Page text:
Perhaps the most notorious was Albert Ross Hovell, master of the Australasian Packet. He was publicly criticised for selling muskets and ammunition to the Tanese in 1868, and accused by the missionary James Gordon of using deception to recruit Eromangan labour for Fiji. In February 1869 h was charged and found guilty of the murder of a New Hebridean recruit aboard the Young Australian in October 1868, and together with his second mate, Torki Rangi, sentenced to death at Sydney. There had been a riot amongst the recruits aboard the Young Australian and three were shot by the crew. It was clear from the evidence given that Hovell had ordered his men to fire at the recruits' legs, but the real issue was either one of the casualties was actually dead when Hovell ordered the bodies thrown overboard. All the witnesses except one insisted that the three were dead. Hovell was convicted on the evidence of one man, and the government later decided that this witness, a Rotuman, had not been properly sworn. the sentences were commuted to life imprisonment, and in late 1870 Hovell and Rangi were pardoned altogether. On release Hovell made immediately for Torres Strait where he had an extremely successful season in 1871, but his fortunes declined and by 1876 he was a hopeless alcoholic. In 1877 he was dismissed as superintendent of Parbury and Lamb's beche-de-mer station at Wai Wea (honeymoon), partly because when drunk he gave stores to the Kaurareg from nearby Muralag (Prince of Wales), and as a consequence they would not work. Despite his history Hovell was known in Fiji as a master who treated his Pacific Islander crewmen well, and though he was unscrupulous in his labour trade days there is nothing in his subsequent career to indicate that he was a brutal master.

William Banner, John Delargyh, and by association Laurence Godfrey, wee all accused at one time or another of illegally taking Islanders from the New Caledonia-New Hebrides region to work as crew. In 1867 it was rumoured that Banner had had his life threatened for breaches of faith with Pacific Islanders he had engaged, and for kidnapping others, and that Delargy had slipped away from Lifu (in the Loyalty islands) in the Active under cover of night to avoid arrest by a French man-of-war. In response to pressure from the French a royal commission was held at Sydney in 1869 to inquire into these and other cases. the governor of New Caledonia, Admiral Guillain, alleged that in May 1865 Banner had illegally taken six men and three women in the Telegraph from Lifu to Bowen, and that two men and a woman had not been returned. He also maintained that in April 1867 the Telegraph reappeared at Lifu under a different name, the Edith, and in command of a different master, John Delargy, and illegally took away five more men and two more women. In March 1869 Lt George Palmer of HMS Rosario was sent to Noumea to investigate the French complaints, and on arrival he found the Active detained in the harbour. The French suspected that its master, John Delargy, was the same Delargy who had taken Lifuans away in the Edith in 1867, so with the permission of the French, Palmer boarded the Active and found 27 Pacific Islanders. Delargy claimed he was in the process of returning them to their home islands, and learned, however, that Delargy was part-owner of both the Active and the Edith, and concluded from this that he was the man wanted by the French authorities.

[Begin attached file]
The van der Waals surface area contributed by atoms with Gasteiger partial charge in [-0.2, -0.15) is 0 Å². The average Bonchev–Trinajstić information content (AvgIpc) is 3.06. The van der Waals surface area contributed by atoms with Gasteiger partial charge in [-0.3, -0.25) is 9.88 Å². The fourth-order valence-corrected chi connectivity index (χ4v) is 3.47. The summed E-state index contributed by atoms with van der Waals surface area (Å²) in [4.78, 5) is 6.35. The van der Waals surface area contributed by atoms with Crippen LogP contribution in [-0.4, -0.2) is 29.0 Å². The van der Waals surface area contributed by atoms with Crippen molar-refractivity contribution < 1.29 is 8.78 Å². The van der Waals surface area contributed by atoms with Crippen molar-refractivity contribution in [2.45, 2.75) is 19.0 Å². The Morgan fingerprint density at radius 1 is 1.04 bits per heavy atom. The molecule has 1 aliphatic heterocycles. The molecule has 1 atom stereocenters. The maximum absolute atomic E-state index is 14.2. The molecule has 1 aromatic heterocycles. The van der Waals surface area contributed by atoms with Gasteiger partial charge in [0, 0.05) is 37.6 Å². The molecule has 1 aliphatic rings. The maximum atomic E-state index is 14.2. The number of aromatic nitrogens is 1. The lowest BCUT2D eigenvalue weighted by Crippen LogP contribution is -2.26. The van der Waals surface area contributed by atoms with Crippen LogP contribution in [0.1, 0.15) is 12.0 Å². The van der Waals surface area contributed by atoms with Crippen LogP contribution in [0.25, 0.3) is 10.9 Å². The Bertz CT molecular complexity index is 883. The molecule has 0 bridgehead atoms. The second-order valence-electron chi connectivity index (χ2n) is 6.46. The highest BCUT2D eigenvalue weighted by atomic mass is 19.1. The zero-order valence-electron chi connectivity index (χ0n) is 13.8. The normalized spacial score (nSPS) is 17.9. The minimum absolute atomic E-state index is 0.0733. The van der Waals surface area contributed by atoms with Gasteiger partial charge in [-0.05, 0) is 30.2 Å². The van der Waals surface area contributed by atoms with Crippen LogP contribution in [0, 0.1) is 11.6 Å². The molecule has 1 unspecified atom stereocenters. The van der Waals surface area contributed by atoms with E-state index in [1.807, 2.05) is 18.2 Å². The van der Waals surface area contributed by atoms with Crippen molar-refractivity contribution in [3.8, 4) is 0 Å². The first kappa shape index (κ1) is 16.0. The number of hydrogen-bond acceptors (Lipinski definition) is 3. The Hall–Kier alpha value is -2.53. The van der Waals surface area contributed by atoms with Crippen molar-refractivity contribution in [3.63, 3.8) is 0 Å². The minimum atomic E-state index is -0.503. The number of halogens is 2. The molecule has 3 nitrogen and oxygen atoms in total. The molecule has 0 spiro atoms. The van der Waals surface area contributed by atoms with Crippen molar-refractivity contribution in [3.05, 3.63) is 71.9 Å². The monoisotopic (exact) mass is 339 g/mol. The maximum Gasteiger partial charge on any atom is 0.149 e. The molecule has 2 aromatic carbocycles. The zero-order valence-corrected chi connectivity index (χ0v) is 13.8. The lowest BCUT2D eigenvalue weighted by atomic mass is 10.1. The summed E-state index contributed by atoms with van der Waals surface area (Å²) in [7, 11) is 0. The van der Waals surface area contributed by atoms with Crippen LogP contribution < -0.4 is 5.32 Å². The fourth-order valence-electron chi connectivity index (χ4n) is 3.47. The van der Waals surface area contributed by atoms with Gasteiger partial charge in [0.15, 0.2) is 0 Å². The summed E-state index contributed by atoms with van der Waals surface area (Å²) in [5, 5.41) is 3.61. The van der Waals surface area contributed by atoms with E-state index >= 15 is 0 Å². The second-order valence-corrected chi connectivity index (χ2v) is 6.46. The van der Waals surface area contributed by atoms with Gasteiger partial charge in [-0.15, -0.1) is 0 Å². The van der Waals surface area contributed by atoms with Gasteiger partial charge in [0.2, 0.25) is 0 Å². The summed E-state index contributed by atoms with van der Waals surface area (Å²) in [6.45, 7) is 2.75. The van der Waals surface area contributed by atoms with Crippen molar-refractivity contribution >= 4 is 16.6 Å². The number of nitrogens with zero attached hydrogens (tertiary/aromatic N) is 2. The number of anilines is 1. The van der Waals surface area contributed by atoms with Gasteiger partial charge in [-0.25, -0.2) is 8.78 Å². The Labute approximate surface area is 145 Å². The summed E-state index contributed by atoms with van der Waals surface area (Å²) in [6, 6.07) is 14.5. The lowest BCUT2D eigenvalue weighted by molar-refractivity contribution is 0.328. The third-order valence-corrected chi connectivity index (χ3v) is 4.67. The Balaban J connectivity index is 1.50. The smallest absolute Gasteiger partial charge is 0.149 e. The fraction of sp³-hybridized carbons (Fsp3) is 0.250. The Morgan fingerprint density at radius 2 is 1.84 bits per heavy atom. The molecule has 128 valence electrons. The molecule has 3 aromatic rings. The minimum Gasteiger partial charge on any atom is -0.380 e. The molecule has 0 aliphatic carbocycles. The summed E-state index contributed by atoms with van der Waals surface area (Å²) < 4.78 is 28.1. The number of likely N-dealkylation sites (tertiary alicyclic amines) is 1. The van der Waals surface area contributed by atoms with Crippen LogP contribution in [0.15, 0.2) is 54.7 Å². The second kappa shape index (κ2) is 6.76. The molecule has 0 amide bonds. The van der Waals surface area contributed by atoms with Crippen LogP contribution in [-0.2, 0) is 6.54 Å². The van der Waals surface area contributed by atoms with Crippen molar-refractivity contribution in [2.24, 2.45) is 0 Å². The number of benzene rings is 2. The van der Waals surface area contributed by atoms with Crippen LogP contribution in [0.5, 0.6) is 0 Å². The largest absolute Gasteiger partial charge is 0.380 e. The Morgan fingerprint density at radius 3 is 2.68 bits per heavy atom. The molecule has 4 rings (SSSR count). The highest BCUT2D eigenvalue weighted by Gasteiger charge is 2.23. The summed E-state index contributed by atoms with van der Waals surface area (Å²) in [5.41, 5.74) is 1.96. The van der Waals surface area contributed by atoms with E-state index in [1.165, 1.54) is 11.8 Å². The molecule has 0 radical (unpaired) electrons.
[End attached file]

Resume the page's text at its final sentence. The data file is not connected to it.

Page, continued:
This was not Delargy's first brush with the law. In March 1868 his beche-de-mer station at Lizard Island had been inspected by Lt Henry Bingham of HMS Virago. On that occasion Bingham interviewed him, spoke to the 40 or so Pacific Islanders he employed, and was satisfied that they were well treated, healthy and happy. He reported: